CPTF Offers Myriad Training Opportunities for Corps, Track Team
Among the features of the Corps Physical Training Facility are a 200-meter hydraulic track, overhead obstacles, a rock wall, a warmup track, and spectator seating. – VMI Photo by John Robertson IV.
LEXINGTON, Va., Dec. 9, 2016 -- After more than two years of construction, VMI’s newest building, the indoor training facility, recently designated the Corps Physical Training Facility, is now poised to welcome cadets.
On Oct. 28, VMI’s construction office received a certificate of occupancy for the vast new building, which has been under construction since the summer of 2014 at the corner of Main and Diamond streets. In mid-November, the track team began using the $84 million building, and that team’s coaches moved into their offices there. The entire Corps will start using the facility sometime in 2017.
“VMI is still working out the overall operations of the building – how it’s going to be accessed, who gets access to it, who gets to use it on a daily basis,” explained Col. Keith Jarvis ’82, deputy director of construction, as he led a recent tour of the structure.
Inside, the CPTF features two running tracks, both made of a rubberized surface that’s safe for the spiked shoes frequently worn by track athletes. The 200-meter, six-lane lower track, which will be used for competitions, is hydraulically banked so it can be raised or lowered as desired. The upper track is designed for athletes to use for warm up or cool down.
Complementing the tracks are two six-meter sprint lanes, plus venues for field events, including two triple jump pits, two pole vault areas, and two throw areas. Surrounding the main track are seats for more than 1,400 spectators. To keep those spectators informed, there’s a large screen connected to the finish line cameras, plus 10 loudspeakers.
“We have this fantastic audio system that’s tied into the video screen,” said Jarvis.
Soaring 70 feet into the air above the main track is a high ropes course. Though it will be used by the entire Corps, it will be especially useful for ROTC activities and for Rat Challenge events in inclement weather, noted Col. Bill Wanovich ’87, commandant of the Corps of Cadets.
Also of interest is the 34-foot rock climbing wall, which has eight climbing lanes. The wall features handholds and footholds that can be altered to make climbing harder or easier, depending on the skills of the climber. A cargo net hanging near the wall provides an additional venue for cadets who want to test their climbing skills, and an obstacle course set up throughout the building is another source of physical challenge.
Nearby is the “cardio balcony” with stationary bicycles and elliptical trainers, plus a large, L-shaped weight room.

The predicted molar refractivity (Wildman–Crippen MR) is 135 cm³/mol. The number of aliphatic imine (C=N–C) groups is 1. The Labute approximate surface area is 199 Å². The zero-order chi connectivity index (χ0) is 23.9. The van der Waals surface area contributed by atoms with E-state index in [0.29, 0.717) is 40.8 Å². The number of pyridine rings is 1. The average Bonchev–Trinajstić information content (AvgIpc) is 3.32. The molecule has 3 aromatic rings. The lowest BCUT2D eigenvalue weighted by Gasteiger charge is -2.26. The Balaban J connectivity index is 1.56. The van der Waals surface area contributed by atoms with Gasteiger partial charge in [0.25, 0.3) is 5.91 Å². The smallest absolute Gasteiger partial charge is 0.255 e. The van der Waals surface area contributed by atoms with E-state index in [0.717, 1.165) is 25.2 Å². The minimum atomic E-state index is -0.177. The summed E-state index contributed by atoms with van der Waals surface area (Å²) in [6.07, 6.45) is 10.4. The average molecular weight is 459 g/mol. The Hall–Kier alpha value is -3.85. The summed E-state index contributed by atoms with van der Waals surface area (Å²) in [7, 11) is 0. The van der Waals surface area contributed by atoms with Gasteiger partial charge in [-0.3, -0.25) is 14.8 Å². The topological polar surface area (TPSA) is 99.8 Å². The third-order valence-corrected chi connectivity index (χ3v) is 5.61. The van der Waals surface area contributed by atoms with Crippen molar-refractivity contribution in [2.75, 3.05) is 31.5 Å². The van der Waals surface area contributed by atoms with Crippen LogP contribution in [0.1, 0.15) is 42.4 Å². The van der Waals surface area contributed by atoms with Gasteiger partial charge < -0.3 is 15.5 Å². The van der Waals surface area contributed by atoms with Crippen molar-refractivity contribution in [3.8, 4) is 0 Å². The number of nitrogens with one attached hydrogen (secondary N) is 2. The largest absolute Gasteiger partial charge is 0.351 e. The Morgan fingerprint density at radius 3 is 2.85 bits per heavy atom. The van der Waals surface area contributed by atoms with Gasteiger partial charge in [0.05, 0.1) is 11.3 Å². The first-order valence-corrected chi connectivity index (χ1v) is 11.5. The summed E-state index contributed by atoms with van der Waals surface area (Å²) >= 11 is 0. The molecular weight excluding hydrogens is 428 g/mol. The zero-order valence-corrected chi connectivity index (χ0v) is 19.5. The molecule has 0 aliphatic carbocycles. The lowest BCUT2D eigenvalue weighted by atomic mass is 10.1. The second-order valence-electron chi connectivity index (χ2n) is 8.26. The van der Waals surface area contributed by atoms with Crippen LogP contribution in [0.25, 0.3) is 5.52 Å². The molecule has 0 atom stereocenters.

The entire building, Wanovich commented, is really all about options. “You can run in there. You can work out. There’s ropes, obstacles, climbing walls. … There’s so many things that the Corps can do.”
Wanovich added that the building will provide a venue for physical training, especially during the winter months when the weather gets “pretty brutal.” Instead of canceling training or pursuing it in unsuitable weather outdoors, he said, “people can go in there and use all of that great space.”
Downstairs, the CPTF is all about athlete support. Spacious locker rooms, with lockers built to NCAA specifications, are available for both male and female athletes. There’s also a cold plunge pool with the water kept at a chilly 50 degrees Fahrenheit, and a zero-gravity treadmill which can be used by athletes to stay in shape while recuperating from injury.
Attached to the lower level is a 126-space parking garage – the first one ever on post. Jarvis noted that while the parking garage will be limited to faculty and staff access on weekdays, it will provide a critically needed source of additional parking for football game days and other events.
Less visible are a number of features designed to mitigate the building’s environmental impact, among them underground cisterns that collect rainwater from the roof. This water is used to irrigate the plantings around the building, flush toilets, and rehydrate the mechanical system to make up for water lost to evaporation.
“We’re storing and using the rain water when we need it, so we’re not dumping the rainwater into the storm water system,” said Jarvis.
Below the building, a small stream, Town Branch, still flows as it always has, but it is now diverted by a wide culvert which should alleviate flooding problems that once plagued the area. Above the building, a section of the roof has been set aside as a “green roof,” with plantings of herbs and grasses that will absorb and utilize rain water.
Efforts to be environmentally sensitive continue inside the building, with a light-harvesting system that reduces interior lighting costs and an innovative HVAC system that reduces costs to cool the building. This passive downdraft system makes use of convection so that cooler air falls and then as it warms up, it comes up through the louvers on the roof and escapes.
As a result of all of these efforts, the building is on track to obtain Leadership in Energy and Environmental Design Gold certification. “The state mandates silver LEED,” said Jarvis. “We’re one level above that at gold. We feel pretty good about that.”